George Orwell once wrote a curious article describing his ideal pub. The qualities of this fictional pub, which he named The Moon Under Water, were both specific and ephemeral. Reflecting his reactionary streak, “its whole architecture and fittings are uncompromisingly Victorian” and it has “draught stout, open fires, cheap meals … motherly barmaids and no radio.” It is also graced with an unexpected garden, from which “children tend to seep into the pub.” The beer is good and served in proper handled pint glasses, pewter tankards, or china mugs, but what recommends it above run-of-the-mill or even other good public-houses is “what people call its ‘atmosphere.’”
The exercise Malcolm Jolley and I have undertaken is not quite such a flight of fancy, but we have approached it in a similar spirit. I can’t speak for Malcolm, but in choosing my ten favourite restaurants, very good-to-excellent food is a given, but not the ultimate criterion; it is the “atmosphere” that really matters. Like Orwell’s pub, each has qualities that make it the sort of place you want to return to again and again, until one day find yourself, without initiation or acknowledgement, a member of that exclusive group known as “regulars.”
None of my choices is a true dive (one or two nearly made the list), but otherwise they range from family restaurants to the sort of establishment that, as Dennis Thatcher used to say, “charges like the Light Brigade.”1Don’t overthink it: it doesn’t make sense, but you know what he meant. I have dined at each of them at least twice, and usually much more often—in two cases, well over a hundred times. Some are nearly perfect neighbourhood restaurants, where you could dine several times in a week and still look forward to returning the next week (I speak from experience); others are the sort of place you might dine once every few years, and each time wonder why you don’t go more often (forgetting, briefly, that you live in another hemisphere). Such is the seduction of a great restaurant.
Top 10 (unranked)2Because the worst people in the world are those professional travel writers who expose hidden gems to popular audiences, ruining them for locals and fortunate foreigners alike, I have not include several of my absolute favourite restaurants. That would be telling.
St John, London
Many years ago, I was blessed to live a few blocks from the original St John. Working as a young lawyer in the City, I often found myself coming home late with no energy to cook, and so the high-ceilinged bar at St John became an extension of my kitchen table. A bone marrow salad, followed by a cold beef heart sandwich or an ox tail pie in bubbling brown gravy under a hot golden crust; a pint of Black Sheep or a couple of glasses of the house label wine; an Eccles cake with a generous wedge of sharp Lancashire cheese with a glass of madeira or a plate of warm madeleines and vintage port. You simply can’t eat better. As for the service, in those days I used to walk the city with my head bowed over a book and I once wandered, oblivious, into a private party for Anthony Bourdain. The staff were kind enough to clear space amid the loud and milling crowd to give me my usual seat at the bar anyway.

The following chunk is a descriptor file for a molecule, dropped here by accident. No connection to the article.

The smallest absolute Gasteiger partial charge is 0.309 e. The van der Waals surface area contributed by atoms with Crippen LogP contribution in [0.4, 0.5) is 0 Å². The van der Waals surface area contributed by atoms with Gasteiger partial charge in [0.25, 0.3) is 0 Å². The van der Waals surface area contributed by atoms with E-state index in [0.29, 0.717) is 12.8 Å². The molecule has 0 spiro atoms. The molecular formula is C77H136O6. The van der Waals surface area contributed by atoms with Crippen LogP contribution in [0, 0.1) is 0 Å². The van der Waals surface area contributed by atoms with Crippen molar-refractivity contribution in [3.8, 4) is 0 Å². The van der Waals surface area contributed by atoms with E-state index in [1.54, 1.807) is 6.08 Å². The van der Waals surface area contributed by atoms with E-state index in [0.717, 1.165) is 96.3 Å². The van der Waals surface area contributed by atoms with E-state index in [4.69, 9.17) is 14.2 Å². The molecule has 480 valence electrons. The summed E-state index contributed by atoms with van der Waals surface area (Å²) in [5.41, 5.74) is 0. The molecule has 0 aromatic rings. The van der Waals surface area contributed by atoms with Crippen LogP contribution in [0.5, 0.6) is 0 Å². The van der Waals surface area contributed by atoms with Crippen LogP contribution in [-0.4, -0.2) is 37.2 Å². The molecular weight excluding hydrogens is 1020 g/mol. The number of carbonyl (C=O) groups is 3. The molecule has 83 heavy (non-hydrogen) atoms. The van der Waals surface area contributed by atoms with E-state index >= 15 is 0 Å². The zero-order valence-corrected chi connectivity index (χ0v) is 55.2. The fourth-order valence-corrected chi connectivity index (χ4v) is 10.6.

2Amys Pizza, Washington, DC
I’ve been eating pizza, usually Neapolitan style, every Friday for 16 years, in whatever city I find myself. The best is still the site of my first pizza night. The bar at 2Amys, with the day’s fresh small plates lined up on the bar top in front of you, the crush of a weekend crowd behind you, the perfect beer and wine selection for casual Italian food, and the pillowy blistered crusted margherita (add capers and fresh-sliced garlic) is my perfect restaurant experience. Not even a pilgrimage to Naples for the original came close.
Pilgrimme, Galiano Island, BC
A Brothers Grimm cabin in the woods, an ambitious—sometimes audacious—use of hyper-local ingredients in beautiful dishes, intimate service, and the feeling that, far from the madding crowd, you have found somewhere truly special. The menu shifts with the seasons, and so does the experience. Cozy inside in the winter with hot broths and preserved vegetables, or outside on the deck in the summer, drawing out the meal with digestifs as the sun sets through the tall cedars.
Vin Papillon, Montreal
Loud, crowded, and dark. Its older siblings Joe Beef and Liverpool House get the attention, but give me the next-door wine bar any day. The food is just as good (a simple dish of sliced ham drizzled in melted butter and topped with shaved cheese may be the single best thing I have ever tasted in Canada) and the selection of wines by the glass is better. I like to dine at a bar with a book, and even among the noise Vin Papillon manages to feel intimate.